The jackmanii clematis produces red-flushed, purple flowers throughout summertime, into early autumn. This late-flowering, vine-like plant adds color to your garden long after many traditional perennials wilt. Some clematis varieties utilize root or cuttings for propagation, but jackmanii clematises are more conveniently and effectively propagated with layering techniques.
Bend a healthy jackmanii clematis stem toward the ground. Jackmanii plants grow up to 10 feet tall, clinging to nearby trees or walls with spindly vines. Ideally, you should find a mature stem that is at least 6 feet tall.
Twist the vine half-way down, making sure the twisted part is able to reach the ground. You can expect some of the clematis plant’s outer, bark-like casing to splinter and tear. This is good, because "wounding" the plant gives more surface area for the roots to emerge. Just make sure you do not rotate the stem so much that it completely tears off.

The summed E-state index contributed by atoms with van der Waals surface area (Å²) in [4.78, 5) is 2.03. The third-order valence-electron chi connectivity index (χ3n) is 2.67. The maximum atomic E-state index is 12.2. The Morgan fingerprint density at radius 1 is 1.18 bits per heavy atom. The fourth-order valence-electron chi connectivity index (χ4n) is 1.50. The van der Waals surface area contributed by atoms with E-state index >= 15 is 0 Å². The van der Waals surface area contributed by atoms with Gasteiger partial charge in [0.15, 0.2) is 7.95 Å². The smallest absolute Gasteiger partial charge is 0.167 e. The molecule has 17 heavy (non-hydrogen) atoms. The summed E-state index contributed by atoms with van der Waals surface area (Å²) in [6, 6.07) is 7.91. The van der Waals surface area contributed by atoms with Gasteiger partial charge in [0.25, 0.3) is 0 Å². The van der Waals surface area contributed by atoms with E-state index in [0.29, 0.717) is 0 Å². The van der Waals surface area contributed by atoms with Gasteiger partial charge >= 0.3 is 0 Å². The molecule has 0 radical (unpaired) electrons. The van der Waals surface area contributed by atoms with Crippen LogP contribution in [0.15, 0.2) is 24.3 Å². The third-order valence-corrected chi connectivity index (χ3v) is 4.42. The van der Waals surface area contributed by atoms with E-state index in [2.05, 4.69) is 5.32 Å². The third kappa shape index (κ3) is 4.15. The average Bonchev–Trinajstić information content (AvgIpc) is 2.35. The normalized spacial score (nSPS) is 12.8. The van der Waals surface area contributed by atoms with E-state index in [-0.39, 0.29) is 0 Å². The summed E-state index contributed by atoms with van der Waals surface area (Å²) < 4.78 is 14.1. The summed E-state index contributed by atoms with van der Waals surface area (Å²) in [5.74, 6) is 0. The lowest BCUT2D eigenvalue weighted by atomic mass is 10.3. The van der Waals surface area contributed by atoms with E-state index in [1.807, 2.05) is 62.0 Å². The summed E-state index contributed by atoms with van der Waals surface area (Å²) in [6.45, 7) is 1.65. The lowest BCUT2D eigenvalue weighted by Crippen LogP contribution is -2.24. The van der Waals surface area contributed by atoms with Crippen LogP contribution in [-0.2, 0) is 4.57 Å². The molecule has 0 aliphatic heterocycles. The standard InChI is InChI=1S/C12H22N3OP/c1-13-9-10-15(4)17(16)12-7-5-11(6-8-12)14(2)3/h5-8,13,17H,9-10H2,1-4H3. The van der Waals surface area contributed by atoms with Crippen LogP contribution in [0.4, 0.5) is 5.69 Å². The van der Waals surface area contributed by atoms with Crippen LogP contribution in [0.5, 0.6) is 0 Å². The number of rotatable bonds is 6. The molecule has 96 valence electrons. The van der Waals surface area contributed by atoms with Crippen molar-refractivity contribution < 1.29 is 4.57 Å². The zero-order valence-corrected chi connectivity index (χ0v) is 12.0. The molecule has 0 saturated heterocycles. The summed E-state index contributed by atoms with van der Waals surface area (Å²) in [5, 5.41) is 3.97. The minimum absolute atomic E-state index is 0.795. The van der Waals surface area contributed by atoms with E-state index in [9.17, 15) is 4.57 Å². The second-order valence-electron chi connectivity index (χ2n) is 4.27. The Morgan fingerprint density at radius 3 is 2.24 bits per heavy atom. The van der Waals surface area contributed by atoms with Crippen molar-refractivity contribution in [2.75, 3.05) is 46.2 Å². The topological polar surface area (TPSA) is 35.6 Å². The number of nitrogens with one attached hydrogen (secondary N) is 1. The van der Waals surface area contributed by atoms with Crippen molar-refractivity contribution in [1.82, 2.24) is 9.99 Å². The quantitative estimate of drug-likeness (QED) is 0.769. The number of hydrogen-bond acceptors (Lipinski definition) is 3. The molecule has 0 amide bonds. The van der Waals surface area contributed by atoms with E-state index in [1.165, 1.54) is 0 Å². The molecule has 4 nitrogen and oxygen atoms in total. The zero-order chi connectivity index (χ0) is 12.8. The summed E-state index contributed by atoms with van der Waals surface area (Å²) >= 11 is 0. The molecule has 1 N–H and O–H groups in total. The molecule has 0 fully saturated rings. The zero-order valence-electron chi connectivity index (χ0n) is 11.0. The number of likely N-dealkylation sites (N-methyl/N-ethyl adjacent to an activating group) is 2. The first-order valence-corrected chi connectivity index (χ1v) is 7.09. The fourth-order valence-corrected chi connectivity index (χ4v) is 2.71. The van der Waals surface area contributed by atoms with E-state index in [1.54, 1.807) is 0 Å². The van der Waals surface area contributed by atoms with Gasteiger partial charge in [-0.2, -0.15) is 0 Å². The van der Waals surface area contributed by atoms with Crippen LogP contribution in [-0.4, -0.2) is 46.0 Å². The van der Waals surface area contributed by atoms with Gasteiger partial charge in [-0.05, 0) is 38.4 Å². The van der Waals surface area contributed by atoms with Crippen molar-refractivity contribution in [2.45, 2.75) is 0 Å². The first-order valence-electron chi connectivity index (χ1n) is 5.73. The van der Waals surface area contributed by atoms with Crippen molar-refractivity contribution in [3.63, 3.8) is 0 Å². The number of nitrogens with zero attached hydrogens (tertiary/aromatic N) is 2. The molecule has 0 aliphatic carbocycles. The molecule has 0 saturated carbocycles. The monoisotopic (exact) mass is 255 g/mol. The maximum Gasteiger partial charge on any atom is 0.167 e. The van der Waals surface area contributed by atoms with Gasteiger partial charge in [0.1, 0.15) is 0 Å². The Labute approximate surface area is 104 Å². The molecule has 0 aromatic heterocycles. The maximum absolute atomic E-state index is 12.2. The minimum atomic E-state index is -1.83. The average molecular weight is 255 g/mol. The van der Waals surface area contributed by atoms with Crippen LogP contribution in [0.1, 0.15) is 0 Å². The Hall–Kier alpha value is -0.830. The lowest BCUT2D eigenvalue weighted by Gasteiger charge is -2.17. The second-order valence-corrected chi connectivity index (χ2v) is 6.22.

Apply a hormone rooting agent to the wounded stem if desired. Jackmanii clematis plants respond well to layering even without hormonal treatment, but a hormone rooting powder or gel further increases your chances of successful rooting.
Plant the wounded portion of the stem in the ground, making sure at least 1 foot of the plant is able to reemerge from the ground after the twisted portion is buried. Plant in an area with partial shade.
Water the wounded stem, ensuring your soil is moist to the touch.
Dig around the wounded stem after three weeks. You should notice a root structure around the wound.
Cut the layered stem from the main plant. With an emerging root structure, the buried stem portion is ready for propagation.
Dig up the layered stem portion and replant it at a desired location in your garden. A new clematis plant with healthy leaves and flowers will emerge from the root structure within another two to three weeks.